LW: How much does parent involvement affect the success of a school and its students?
LI: I’m not sure on what academic research says on this, but from my experience, parental involvement can bring success to a school, even for high schools when we think older students are more independent. For example, I’ve seen parents lobby successfully to keep a teacher for computer science in tight budget times.
LW: In your experience, what does it take to change a school? What and how much can parents do when things aren’t going well?
LI: It can take a lot to change a failing school. In 2009, the Obama Administration invested $3 billion in school improvement grants for struggling schools to use over three years. Besides money, there are other resources for parents. To start, there’s the parent teacher organization. For public schools, there’s your locally elected school board. Find out who represents your school on the board and contact them if you have a problem. The board member often has a liaison who deals with constituent services. For charter schools, there is a governing board that you can contact if you have an issue. You can also connect with community groups in the school area, like a business group or civic association. They often care about local education and may already provide some support to the campus. Bottom line is parents can do a lot. As I mentioned earlier, I’ve seen parents lobby to keep elective teacher from budget cuts. I’ve also seen parents negotiate with assistant superintendents over plans to expand a magnet program and add grades at their highly ranked campus. I’ve seen parents rally against drugs near campus. I think they were all successful in some way.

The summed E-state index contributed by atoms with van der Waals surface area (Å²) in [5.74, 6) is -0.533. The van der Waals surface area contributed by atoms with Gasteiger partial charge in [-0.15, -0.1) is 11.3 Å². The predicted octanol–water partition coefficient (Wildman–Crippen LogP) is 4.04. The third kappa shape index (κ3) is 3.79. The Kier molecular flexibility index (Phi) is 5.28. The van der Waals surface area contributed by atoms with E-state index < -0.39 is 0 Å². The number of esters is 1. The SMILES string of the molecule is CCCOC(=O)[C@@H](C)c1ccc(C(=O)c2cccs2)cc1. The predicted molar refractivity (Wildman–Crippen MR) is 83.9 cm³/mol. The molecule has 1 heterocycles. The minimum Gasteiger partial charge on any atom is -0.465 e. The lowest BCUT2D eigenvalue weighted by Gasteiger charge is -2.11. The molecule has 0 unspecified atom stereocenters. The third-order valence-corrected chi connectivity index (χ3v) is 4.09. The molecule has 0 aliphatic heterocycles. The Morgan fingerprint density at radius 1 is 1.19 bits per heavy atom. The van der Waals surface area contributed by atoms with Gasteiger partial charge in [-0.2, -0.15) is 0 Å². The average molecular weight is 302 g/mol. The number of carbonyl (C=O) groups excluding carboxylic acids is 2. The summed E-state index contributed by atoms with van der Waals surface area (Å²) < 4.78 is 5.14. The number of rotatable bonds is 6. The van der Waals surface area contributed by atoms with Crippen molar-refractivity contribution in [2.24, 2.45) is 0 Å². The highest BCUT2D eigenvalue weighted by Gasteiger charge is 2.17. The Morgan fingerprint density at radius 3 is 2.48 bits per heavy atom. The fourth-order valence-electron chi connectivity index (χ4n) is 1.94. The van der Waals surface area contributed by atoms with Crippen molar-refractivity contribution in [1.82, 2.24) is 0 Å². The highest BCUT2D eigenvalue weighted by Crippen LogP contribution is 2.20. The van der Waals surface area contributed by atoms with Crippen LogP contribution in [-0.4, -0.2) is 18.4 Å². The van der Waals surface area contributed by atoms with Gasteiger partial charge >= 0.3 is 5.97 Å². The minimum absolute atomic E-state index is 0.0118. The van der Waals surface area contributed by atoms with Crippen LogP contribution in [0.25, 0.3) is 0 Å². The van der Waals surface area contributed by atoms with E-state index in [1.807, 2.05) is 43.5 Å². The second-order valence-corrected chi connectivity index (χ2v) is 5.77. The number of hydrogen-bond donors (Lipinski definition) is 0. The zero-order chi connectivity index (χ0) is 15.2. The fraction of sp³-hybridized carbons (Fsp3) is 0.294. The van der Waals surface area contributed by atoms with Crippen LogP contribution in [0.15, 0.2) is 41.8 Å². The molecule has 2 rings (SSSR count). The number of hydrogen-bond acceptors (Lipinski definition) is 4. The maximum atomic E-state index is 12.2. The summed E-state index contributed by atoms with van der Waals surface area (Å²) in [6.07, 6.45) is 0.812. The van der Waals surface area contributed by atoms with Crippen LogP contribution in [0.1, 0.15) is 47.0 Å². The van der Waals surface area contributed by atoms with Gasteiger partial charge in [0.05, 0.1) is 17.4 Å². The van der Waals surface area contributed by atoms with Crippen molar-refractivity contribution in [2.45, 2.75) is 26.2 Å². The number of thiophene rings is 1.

LW: What do you think “having it all” means?
LI: I think the answer to this question is very personal. First, though, I have to quibble with the wording of the phrase. I find the semantics of the verb “to have” troubling. It means to possess. More often than not, that implies possessing objects. I think of my life in terms of experiences and relationships, not in terms of collecting objects or statuses. I think we all want to love and be loved. We all want to be valued and appreciated. We want to feel like we’ve contributed to something bigger than ourselves. For me, it’s not about “having it all.” It’s about being the best version of myself. That means trying my best at work to do journalism that helps improve someone’s life. It also means a life outside of work – spending time with my family and friends, training for my next half marathon, learning a new dance step, cooking for pure pleasure. All these experiences shape different parts of myself. Together, they make a whole.
Laura Isensee covers education for Houston’s NPR affiliate. Previously, she was a staff reporter at The Miami Herald. Her work has also appeared The Dallas Morning News, Reuters and Clarín, one of Argentina’s major newspapers. She has won awards for her political reporting and radio journalism. A native of Houston, Laura studied Spanish and liberal arts at the University of Texas at Austin and earned her masters from Columbia University Graduate School of Journalism. Outside of work, Laura loves to cook, dance and train for half-marathons.
You can follow Laura on twitter @laurainsensee